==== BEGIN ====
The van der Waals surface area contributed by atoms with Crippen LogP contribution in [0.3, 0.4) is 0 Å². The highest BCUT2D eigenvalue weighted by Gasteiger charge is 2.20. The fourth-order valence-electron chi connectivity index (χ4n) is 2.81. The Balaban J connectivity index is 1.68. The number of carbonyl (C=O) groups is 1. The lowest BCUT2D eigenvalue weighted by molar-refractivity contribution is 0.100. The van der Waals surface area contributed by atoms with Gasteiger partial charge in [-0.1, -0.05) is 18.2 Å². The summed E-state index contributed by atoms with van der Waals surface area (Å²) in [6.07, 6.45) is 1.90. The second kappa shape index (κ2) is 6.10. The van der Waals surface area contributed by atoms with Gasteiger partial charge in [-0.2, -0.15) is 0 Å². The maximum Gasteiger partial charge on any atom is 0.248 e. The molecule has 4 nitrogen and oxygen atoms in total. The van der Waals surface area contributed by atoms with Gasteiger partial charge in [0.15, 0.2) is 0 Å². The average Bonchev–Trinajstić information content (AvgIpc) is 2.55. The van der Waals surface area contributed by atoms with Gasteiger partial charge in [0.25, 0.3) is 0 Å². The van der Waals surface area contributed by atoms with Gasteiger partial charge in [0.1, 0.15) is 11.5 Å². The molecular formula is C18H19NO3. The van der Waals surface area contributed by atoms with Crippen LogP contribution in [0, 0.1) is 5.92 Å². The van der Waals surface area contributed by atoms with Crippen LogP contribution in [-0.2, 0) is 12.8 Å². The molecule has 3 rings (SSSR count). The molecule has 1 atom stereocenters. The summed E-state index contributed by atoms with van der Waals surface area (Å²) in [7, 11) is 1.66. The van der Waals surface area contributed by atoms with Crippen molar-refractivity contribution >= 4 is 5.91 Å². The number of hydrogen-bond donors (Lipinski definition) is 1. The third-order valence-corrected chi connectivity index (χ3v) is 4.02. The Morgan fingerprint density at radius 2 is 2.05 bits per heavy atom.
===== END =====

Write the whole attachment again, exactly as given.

The van der Waals surface area contributed by atoms with Crippen LogP contribution in [0.3, 0.4) is 0 Å². The highest BCUT2D eigenvalue weighted by Gasteiger charge is 2.20. The fourth-order valence-electron chi connectivity index (χ4n) is 2.81. The Balaban J connectivity index is 1.68. The number of carbonyl (C=O) groups is 1. The lowest BCUT2D eigenvalue weighted by molar-refractivity contribution is 0.100. The van der Waals surface area contributed by atoms with Gasteiger partial charge in [-0.1, -0.05) is 18.2 Å². The summed E-state index contributed by atoms with van der Waals surface area (Å²) in [6.07, 6.45) is 1.90. The second kappa shape index (κ2) is 6.10. The van der Waals surface area contributed by atoms with Gasteiger partial charge in [-0.2, -0.15) is 0 Å². The maximum Gasteiger partial charge on any atom is 0.248 e. The molecule has 4 nitrogen and oxygen atoms in total. The van der Waals surface area contributed by atoms with Gasteiger partial charge in [0.15, 0.2) is 0 Å². The average Bonchev–Trinajstić information content (AvgIpc) is 2.55. The van der Waals surface area contributed by atoms with Gasteiger partial charge in [0.25, 0.3) is 0 Å². The van der Waals surface area contributed by atoms with Gasteiger partial charge in [0.1, 0.15) is 11.5 Å². The molecular formula is C18H19NO3. The van der Waals surface area contributed by atoms with Crippen LogP contribution in [0, 0.1) is 5.92 Å². The van der Waals surface area contributed by atoms with Crippen LogP contribution in [-0.2, 0) is 12.8 Å². The molecule has 3 rings (SSSR count). The molecule has 1 atom stereocenters. The summed E-state index contributed by atoms with van der Waals surface area (Å²) in [7, 11) is 1.66. The van der Waals surface area contributed by atoms with Crippen molar-refractivity contribution >= 4 is 5.91 Å². The number of hydrogen-bond donors (Lipinski definition) is 1. The third-order valence-corrected chi connectivity index (χ3v) is 4.02. The Morgan fingerprint density at radius 2 is 2.05 bits per heavy atom.